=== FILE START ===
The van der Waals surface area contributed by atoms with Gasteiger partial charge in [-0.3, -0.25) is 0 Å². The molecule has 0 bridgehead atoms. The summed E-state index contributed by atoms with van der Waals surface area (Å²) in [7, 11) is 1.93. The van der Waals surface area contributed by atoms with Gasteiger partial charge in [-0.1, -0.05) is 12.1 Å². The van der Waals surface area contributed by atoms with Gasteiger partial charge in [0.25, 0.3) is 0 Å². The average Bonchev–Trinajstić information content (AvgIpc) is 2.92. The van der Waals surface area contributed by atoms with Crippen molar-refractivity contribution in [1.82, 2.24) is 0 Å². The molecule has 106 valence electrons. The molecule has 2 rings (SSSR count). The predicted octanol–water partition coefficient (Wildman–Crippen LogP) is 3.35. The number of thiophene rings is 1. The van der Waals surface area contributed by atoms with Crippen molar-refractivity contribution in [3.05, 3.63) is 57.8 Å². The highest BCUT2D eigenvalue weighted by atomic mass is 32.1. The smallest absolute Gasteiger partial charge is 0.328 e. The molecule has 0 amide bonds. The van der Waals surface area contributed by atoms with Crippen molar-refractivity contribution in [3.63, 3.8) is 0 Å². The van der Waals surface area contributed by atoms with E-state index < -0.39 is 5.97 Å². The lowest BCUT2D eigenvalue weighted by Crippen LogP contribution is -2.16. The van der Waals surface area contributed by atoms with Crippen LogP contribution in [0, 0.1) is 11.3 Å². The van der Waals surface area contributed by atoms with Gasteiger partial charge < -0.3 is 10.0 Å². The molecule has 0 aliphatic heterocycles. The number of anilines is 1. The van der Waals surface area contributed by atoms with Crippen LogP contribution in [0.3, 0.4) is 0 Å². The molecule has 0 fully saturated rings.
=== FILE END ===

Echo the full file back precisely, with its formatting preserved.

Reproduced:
The van der Waals surface area contributed by atoms with Gasteiger partial charge in [-0.3, -0.25) is 0 Å². The molecule has 0 bridgehead atoms. The summed E-state index contributed by atoms with van der Waals surface area (Å²) in [7, 11) is 1.93. The van der Waals surface area contributed by atoms with Gasteiger partial charge in [-0.1, -0.05) is 12.1 Å². The van der Waals surface area contributed by atoms with Gasteiger partial charge in [0.25, 0.3) is 0 Å². The average Bonchev–Trinajstić information content (AvgIpc) is 2.92. The van der Waals surface area contributed by atoms with Crippen molar-refractivity contribution in [1.82, 2.24) is 0 Å². The molecule has 106 valence electrons. The molecule has 2 rings (SSSR count). The predicted octanol–water partition coefficient (Wildman–Crippen LogP) is 3.35. The number of thiophene rings is 1. The van der Waals surface area contributed by atoms with Crippen molar-refractivity contribution in [3.05, 3.63) is 57.8 Å². The highest BCUT2D eigenvalue weighted by atomic mass is 32.1. The smallest absolute Gasteiger partial charge is 0.328 e. The molecule has 0 amide bonds. The van der Waals surface area contributed by atoms with Crippen molar-refractivity contribution in [3.63, 3.8) is 0 Å². The van der Waals surface area contributed by atoms with E-state index < -0.39 is 5.97 Å². The lowest BCUT2D eigenvalue weighted by Crippen LogP contribution is -2.16. The van der Waals surface area contributed by atoms with Crippen LogP contribution in [0, 0.1) is 11.3 Å². The van der Waals surface area contributed by atoms with Gasteiger partial charge < -0.3 is 10.0 Å². The molecule has 0 aliphatic heterocycles. The number of anilines is 1. The van der Waals surface area contributed by atoms with Crippen LogP contribution in [0.3, 0.4) is 0 Å². The molecule has 0 fully saturated rings.